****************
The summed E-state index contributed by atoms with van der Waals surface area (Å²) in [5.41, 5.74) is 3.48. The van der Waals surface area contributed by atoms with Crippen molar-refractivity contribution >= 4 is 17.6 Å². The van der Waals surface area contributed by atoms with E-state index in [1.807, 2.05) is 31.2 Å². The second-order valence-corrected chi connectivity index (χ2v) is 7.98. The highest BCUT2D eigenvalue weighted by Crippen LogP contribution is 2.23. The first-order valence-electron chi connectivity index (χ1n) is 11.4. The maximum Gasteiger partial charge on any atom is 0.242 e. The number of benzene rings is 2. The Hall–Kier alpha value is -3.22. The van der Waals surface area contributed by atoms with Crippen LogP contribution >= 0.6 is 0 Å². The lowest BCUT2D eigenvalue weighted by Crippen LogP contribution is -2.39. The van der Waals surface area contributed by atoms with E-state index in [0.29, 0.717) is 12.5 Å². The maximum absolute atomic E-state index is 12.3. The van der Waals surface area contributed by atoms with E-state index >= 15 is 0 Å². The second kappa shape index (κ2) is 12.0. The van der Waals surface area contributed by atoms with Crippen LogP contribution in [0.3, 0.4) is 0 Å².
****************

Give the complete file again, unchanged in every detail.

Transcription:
The summed E-state index contributed by atoms with van der Waals surface area (Å²) in [5.41, 5.74) is 3.48. The van der Waals surface area contributed by atoms with Crippen molar-refractivity contribution >= 4 is 17.6 Å². The van der Waals surface area contributed by atoms with E-state index in [1.807, 2.05) is 31.2 Å². The second-order valence-corrected chi connectivity index (χ2v) is 7.98. The highest BCUT2D eigenvalue weighted by Crippen LogP contribution is 2.23. The first-order valence-electron chi connectivity index (χ1n) is 11.4. The maximum Gasteiger partial charge on any atom is 0.242 e. The number of benzene rings is 2. The Hall–Kier alpha value is -3.22. The van der Waals surface area contributed by atoms with Crippen LogP contribution >= 0.6 is 0 Å². The lowest BCUT2D eigenvalue weighted by Crippen LogP contribution is -2.39. The van der Waals surface area contributed by atoms with E-state index in [0.29, 0.717) is 12.5 Å². The maximum absolute atomic E-state index is 12.3. The van der Waals surface area contributed by atoms with E-state index >= 15 is 0 Å². The second kappa shape index (κ2) is 12.0. The van der Waals surface area contributed by atoms with Crippen LogP contribution in [0.3, 0.4) is 0 Å².